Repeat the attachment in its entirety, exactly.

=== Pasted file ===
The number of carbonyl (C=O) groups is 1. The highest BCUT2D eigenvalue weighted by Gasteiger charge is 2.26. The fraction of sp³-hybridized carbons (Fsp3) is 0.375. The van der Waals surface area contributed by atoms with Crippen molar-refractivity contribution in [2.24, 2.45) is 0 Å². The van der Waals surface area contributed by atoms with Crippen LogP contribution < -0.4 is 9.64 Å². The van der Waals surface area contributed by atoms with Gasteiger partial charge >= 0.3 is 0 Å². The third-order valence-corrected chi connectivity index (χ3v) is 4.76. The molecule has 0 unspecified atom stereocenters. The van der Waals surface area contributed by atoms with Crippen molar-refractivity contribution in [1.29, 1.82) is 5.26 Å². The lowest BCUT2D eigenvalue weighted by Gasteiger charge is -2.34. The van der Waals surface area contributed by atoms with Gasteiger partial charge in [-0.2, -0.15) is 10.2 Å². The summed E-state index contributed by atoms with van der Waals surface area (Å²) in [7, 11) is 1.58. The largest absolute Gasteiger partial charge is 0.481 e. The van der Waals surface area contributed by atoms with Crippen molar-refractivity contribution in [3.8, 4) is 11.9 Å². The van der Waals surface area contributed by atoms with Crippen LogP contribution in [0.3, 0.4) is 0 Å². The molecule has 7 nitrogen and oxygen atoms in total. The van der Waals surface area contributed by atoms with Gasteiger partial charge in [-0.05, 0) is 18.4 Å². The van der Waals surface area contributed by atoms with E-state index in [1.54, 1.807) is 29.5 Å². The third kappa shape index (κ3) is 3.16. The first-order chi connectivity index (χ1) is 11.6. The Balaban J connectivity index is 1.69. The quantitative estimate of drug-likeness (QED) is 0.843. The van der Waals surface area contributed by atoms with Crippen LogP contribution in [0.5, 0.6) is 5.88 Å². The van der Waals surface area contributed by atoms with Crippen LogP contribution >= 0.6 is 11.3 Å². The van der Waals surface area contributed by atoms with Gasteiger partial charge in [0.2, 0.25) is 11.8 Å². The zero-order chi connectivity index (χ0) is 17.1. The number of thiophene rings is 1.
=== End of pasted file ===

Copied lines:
The number of carbonyl (C=O) groups is 1. The highest BCUT2D eigenvalue weighted by Gasteiger charge is 2.26. The fraction of sp³-hybridized carbons (Fsp3) is 0.375. The van der Waals surface area contributed by atoms with Crippen molar-refractivity contribution in [2.24, 2.45) is 0 Å². The van der Waals surface area contributed by atoms with Crippen LogP contribution < -0.4 is 9.64 Å². The van der Waals surface area contributed by atoms with Gasteiger partial charge >= 0.3 is 0 Å². The third-order valence-corrected chi connectivity index (χ3v) is 4.76. The molecule has 0 unspecified atom stereocenters. The van der Waals surface area contributed by atoms with Crippen molar-refractivity contribution in [1.29, 1.82) is 5.26 Å². The lowest BCUT2D eigenvalue weighted by Gasteiger charge is -2.34. The van der Waals surface area contributed by atoms with Gasteiger partial charge in [-0.2, -0.15) is 10.2 Å². The summed E-state index contributed by atoms with van der Waals surface area (Å²) in [7, 11) is 1.58. The largest absolute Gasteiger partial charge is 0.481 e. The van der Waals surface area contributed by atoms with Crippen molar-refractivity contribution in [3.8, 4) is 11.9 Å². The van der Waals surface area contributed by atoms with Crippen LogP contribution in [0.3, 0.4) is 0 Å². The molecule has 7 nitrogen and oxygen atoms in total. The van der Waals surface area contributed by atoms with Gasteiger partial charge in [-0.05, 0) is 18.4 Å². The van der Waals surface area contributed by atoms with E-state index in [1.54, 1.807) is 29.5 Å². The third kappa shape index (κ3) is 3.16. The first-order chi connectivity index (χ1) is 11.6. The Balaban J connectivity index is 1.69. The quantitative estimate of drug-likeness (QED) is 0.843. The van der Waals surface area contributed by atoms with Crippen LogP contribution in [0.5, 0.6) is 5.88 Å². The van der Waals surface area contributed by atoms with Crippen LogP contribution >= 0.6 is 11.3 Å². The van der Waals surface area contributed by atoms with Gasteiger partial charge in [0.2, 0.25) is 11.8 Å². The zero-order chi connectivity index (χ0) is 17.1. The number of thiophene rings is 1.